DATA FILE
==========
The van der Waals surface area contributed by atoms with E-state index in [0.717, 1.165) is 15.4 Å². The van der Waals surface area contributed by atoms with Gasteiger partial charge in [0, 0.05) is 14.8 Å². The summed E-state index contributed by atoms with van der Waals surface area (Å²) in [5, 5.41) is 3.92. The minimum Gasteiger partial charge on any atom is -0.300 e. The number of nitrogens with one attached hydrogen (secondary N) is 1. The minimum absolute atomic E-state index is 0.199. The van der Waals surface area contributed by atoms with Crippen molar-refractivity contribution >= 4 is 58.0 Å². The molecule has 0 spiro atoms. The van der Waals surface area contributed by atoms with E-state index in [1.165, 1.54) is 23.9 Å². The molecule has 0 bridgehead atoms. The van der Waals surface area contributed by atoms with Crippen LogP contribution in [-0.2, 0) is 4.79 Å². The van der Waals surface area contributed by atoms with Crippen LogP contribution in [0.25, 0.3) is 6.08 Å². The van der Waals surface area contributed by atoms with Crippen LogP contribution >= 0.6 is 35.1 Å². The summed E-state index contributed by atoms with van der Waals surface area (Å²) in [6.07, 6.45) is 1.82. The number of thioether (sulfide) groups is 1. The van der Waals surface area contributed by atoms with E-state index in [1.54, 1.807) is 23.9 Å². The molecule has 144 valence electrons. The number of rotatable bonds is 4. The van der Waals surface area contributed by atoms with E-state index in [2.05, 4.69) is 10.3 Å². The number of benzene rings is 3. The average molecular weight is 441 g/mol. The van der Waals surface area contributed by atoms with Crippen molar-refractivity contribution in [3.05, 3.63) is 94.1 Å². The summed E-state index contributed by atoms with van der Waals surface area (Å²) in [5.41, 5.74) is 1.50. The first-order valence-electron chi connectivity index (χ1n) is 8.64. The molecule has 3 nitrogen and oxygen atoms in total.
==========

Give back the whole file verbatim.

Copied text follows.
The van der Waals surface area contributed by atoms with E-state index in [0.717, 1.165) is 15.4 Å². The van der Waals surface area contributed by atoms with Gasteiger partial charge in [0, 0.05) is 14.8 Å². The summed E-state index contributed by atoms with van der Waals surface area (Å²) in [5, 5.41) is 3.92. The minimum Gasteiger partial charge on any atom is -0.300 e. The number of nitrogens with one attached hydrogen (secondary N) is 1. The minimum absolute atomic E-state index is 0.199. The van der Waals surface area contributed by atoms with Crippen molar-refractivity contribution >= 4 is 58.0 Å². The molecule has 0 spiro atoms. The van der Waals surface area contributed by atoms with E-state index in [1.165, 1.54) is 23.9 Å². The molecule has 0 bridgehead atoms. The van der Waals surface area contributed by atoms with Crippen LogP contribution in [-0.2, 0) is 4.79 Å². The van der Waals surface area contributed by atoms with Crippen LogP contribution in [0.25, 0.3) is 6.08 Å². The van der Waals surface area contributed by atoms with Crippen LogP contribution >= 0.6 is 35.1 Å². The summed E-state index contributed by atoms with van der Waals surface area (Å²) in [6.07, 6.45) is 1.82. The number of thioether (sulfide) groups is 1. The van der Waals surface area contributed by atoms with E-state index in [1.54, 1.807) is 23.9 Å². The molecule has 144 valence electrons. The number of rotatable bonds is 4. The van der Waals surface area contributed by atoms with E-state index in [2.05, 4.69) is 10.3 Å². The number of benzene rings is 3. The average molecular weight is 441 g/mol. The van der Waals surface area contributed by atoms with Crippen molar-refractivity contribution in [3.05, 3.63) is 94.1 Å². The summed E-state index contributed by atoms with van der Waals surface area (Å²) in [5.41, 5.74) is 1.50. The first-order valence-electron chi connectivity index (χ1n) is 8.64. The molecule has 3 nitrogen and oxygen atoms in total.